As of the Royal Proclamations issued on 8th November 2019, a very exciting United Kingdom £5 coin has been confirmed for 2020.
The reverse design is said to feature ‘a keyboard, drum, bass and electric guitar accompanied by a microphone and the inscription “QUEEN”‘.
This is the first time a band has been commemorated on a UK coin which makes this announcement particularly exciting.
At the moment, the designs are still top secret but you can fill in our sign-up form below to stay up-to-date with all the latest news about this release.
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Alexandrina Victoria was born on 24th May 1819. At just 18 years old she acceded to the throne and ruled Britain for 63 years, making her Britain’s longest reigning monarch at the time of her death in 1901.
Victoria oversaw the extensive growth and expansion of the British Empire under her rule, with dramatic changes in British culture, industry, and technology. These changes had a significant influence on the development and spread of British coinage.
Victorian currency was minted throughout the world in countries such as India and Australia, as well as Britain. Every coin and portrait tells a unique story – from the ‘Young Head’ which depicted a promising Queen, right through to the ‘Old Head’ which represented an ageing but graceful monarch.
In this blog, we’ll explore the defining coins of Queen Victoria’s reign, as well as taking a look at the modern commemorative coins we see today, issued to celebrate one of Britain’s most influential monarchs.
The defining coins of Queen Victoria’s Reign
The first Sovereign of Queen Victoria’s rule was issued in 1838 with the popular Young Head portrait by William Wyon. The portrait had a particularly youthful look, one that was favoured by Victoria and contributed to the coin’s popularity throughout her reign. To this day, it is the longest a portrait has featured on our circulating coinage, having been issued on bronze coins up until 1895. The Young Head effigy is considered the most favoured portrait of Victoria’s coinage, undergoing only minor changes throughout its lifespan.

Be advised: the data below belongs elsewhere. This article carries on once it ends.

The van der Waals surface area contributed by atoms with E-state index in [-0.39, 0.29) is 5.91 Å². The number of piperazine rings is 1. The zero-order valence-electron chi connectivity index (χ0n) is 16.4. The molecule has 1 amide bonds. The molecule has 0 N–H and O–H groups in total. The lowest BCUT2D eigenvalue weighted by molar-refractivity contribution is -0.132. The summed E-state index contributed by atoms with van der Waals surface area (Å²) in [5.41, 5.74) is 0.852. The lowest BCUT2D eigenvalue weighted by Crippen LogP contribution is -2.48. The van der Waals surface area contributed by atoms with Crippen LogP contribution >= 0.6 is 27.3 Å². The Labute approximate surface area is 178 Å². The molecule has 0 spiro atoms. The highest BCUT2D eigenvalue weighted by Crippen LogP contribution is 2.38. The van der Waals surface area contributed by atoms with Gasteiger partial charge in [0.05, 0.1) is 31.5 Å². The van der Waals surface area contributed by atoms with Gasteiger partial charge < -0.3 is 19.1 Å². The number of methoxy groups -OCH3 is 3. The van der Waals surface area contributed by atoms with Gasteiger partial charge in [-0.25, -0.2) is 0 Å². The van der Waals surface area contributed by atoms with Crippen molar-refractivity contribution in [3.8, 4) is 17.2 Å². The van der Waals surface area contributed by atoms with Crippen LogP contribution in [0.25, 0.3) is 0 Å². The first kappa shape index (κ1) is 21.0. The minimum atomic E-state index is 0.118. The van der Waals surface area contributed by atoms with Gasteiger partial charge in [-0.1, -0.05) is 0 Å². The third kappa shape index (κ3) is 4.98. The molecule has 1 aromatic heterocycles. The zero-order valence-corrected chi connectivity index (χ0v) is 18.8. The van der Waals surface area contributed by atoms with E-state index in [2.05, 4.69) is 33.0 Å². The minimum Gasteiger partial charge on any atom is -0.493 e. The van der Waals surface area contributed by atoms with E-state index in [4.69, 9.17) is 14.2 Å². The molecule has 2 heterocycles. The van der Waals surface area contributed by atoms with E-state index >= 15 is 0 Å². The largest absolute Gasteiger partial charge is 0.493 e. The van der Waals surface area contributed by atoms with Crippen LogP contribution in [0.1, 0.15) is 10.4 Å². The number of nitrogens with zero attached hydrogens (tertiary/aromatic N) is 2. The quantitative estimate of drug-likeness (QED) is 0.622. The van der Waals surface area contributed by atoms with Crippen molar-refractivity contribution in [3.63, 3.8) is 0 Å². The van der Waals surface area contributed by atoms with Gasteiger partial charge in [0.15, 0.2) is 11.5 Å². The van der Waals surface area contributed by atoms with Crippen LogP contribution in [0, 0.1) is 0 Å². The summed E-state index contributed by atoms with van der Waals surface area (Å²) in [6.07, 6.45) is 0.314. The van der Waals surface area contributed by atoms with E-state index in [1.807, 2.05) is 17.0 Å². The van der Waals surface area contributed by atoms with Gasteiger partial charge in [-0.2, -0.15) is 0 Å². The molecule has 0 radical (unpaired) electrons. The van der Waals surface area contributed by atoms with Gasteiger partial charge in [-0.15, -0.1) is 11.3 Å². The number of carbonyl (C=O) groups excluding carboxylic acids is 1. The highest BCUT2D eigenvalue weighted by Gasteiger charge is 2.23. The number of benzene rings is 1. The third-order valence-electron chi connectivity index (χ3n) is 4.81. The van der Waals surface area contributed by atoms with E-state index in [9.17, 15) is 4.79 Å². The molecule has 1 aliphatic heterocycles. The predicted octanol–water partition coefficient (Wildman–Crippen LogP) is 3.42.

As part of the move towards decimalisation, a coin valued at 1/10th of a pound, the Florin, was introduced in 1849. It featured the Gothic Head portrait by William Wyon which would actually go on to be regarded as one of the most beautiful representations of the Victorian age. However, this coin failed to include the term ‘Dei Gratia’, which earned it the nickname of the Godless Florin. It was swiftly withdrawn from circulation after three years.
The Gothic Florin was introduced as a replacement to the Godless Florin and contained a very similar design, but this coin included the term ‘Dei Gratia’. This particular portrait represents the revival of Gothic culture across Victorian life and draws its name from the distinct gothic font used for the inscription around the edge, and the intricate detail on the crown that Victoria wears, which is considered a numismatic masterpiece. As the second Florin to promote decimalisation, the Gothic Florin again failed to gain popularity but was minted for longer than its predecessor.
1855 Sydney Sovereign
As part of British imperial expansion, the Royal Mint opened a branch in Sydney and the first Sovereign was minted there in 1855. It had the word ‘Australia’ printed on the reverse and bore a small ‘S’ mintmark to distinguish it as having been minted in Australia. This portrait was only ever seen on Australian coins, produced exclusively at the Sydney Mint for just 14 years. It depicted a younger queen with a sprig of banksia (an Australia plant) weaved into her hair, which gave it a distinct Australian feel.
The Double Florin, in another move towards decimalisation, was valued at 1/5th of a pound and pictured the Jubilee Head. The coin was only 2mm smaller than the Crown but valued at a Shilling less, making it difficult to distinguish between the two. Issued between 1887 and 1890, it is one of the shortest circulating coins in British history. The coin was famously nicknamed the ‘Barmaid’s Ruin’, as tavern maids mistook the coin for a Crown, causing the tavern to lose money and the maid to lose their job!